Customer Reviews for

Helter Skelter

Average Rating 4.5
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Most Helpful Favorable Review

12 out of 14 people found this review helpful.

EBOOK OMITS PHOTOS

I acknowledge that this story is horrific enough without the photos, but I was surprised when my ebook edition omitted them. I could understand the technological issues attendant with including color photos, but the pics in the "dead tree" version are in black and whit...
I acknowledge that this story is horrific enough without the photos, but I was surprised when my ebook edition omitted them. I could understand the technological issues attendant with including color photos, but the pics in the "dead tree" version are in black and white, so I don't understand why they weren't included in my ebook version. I checked out the paper book while at Barnes and Noble. The photos are not grotesque. Certain aspects of the crime scene photos are prudently obscured. But what I found fascinating were the photos of the young women who committed the murders. Fresh-faced teenage girls smile out from the pages. Manson looks like a feral leprechaun and one wonders why anyone would follow him anywhere much less murder for him. The inclusion of the photos in the (not inexpensive) ebook version would have made this a better product.

posted by Mary_T on September 13, 2010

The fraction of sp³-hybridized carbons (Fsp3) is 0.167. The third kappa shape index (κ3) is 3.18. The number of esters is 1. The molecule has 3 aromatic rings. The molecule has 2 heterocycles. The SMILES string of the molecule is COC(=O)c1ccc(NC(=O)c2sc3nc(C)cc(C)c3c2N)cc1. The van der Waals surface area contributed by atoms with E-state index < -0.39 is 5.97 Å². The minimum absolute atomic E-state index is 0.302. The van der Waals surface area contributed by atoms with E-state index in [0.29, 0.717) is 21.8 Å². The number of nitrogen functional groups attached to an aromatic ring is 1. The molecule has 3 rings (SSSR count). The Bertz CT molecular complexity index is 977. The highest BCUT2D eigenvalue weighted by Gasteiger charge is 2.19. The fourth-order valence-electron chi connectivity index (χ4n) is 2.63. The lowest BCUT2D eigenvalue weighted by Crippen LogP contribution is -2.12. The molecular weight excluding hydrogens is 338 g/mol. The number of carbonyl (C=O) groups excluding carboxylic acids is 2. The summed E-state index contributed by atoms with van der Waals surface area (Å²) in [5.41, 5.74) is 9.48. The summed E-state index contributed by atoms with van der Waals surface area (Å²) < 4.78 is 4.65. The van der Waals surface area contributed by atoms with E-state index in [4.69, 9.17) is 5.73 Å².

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Most Helpful Critical Review

1 out of 2 people found this review helpful.

Sample problem

I love this book, I read it years ago. Started to read.the sample and it is very messed up. Afraid to buy it because of this

posted by 11105808 on August 1, 2013

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  • Posted March 8, 2011

    Almost Perfect on Nook

    Great read. Would have given 5 stars if the Nook would show the images. "Images in this book are not displayed owing to permissive issues" That is frustrating.

    12 out of 12 people found this review helpful.

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  • Posted September 13, 2010

    more from this reviewer

    EBOOK OMITS PHOTOS

    I acknowledge that this story is horrific enough without the photos, but I was surprised when my ebook edition omitted them. I could understand the technological issues attendant with including color photos, but the pics in the "dead tree" version are in black and white, so I don't understand why they weren't included in my ebook version. I checked out the paper book while at Barnes and Noble. The photos are not grotesque. Certain aspects of the crime scene photos are prudently obscured. But what I found fascinating were the photos of the young women who committed the murders. Fresh-faced teenage girls smile out from the pages. Manson looks like a feral leprechaun and one wonders why anyone would follow him anywhere much less murder for him. The inclusion of the photos in the (not inexpensive) ebook version would have made this a better product.

    12 out of 14 people found this review helpful.

    Was this review helpful? Yes  No   Report this review
  • Posted February 5, 2012

    A must read for any true crime fan

    Helter Skelter is about Charles Manson who in 1969, along with his family of followers struck fear in the heart of all America. The darker side of the hippie movement the sixties were known for. Vincent Bugliosi does a great job leading you through the events and subsequent trials. Be aware though that the NOOK version of this book does not include any of the photographs, maps etc. that the book version does. These are important to the story and i was very disappointed to find them not available.

    8 out of 8 people found this review helpful.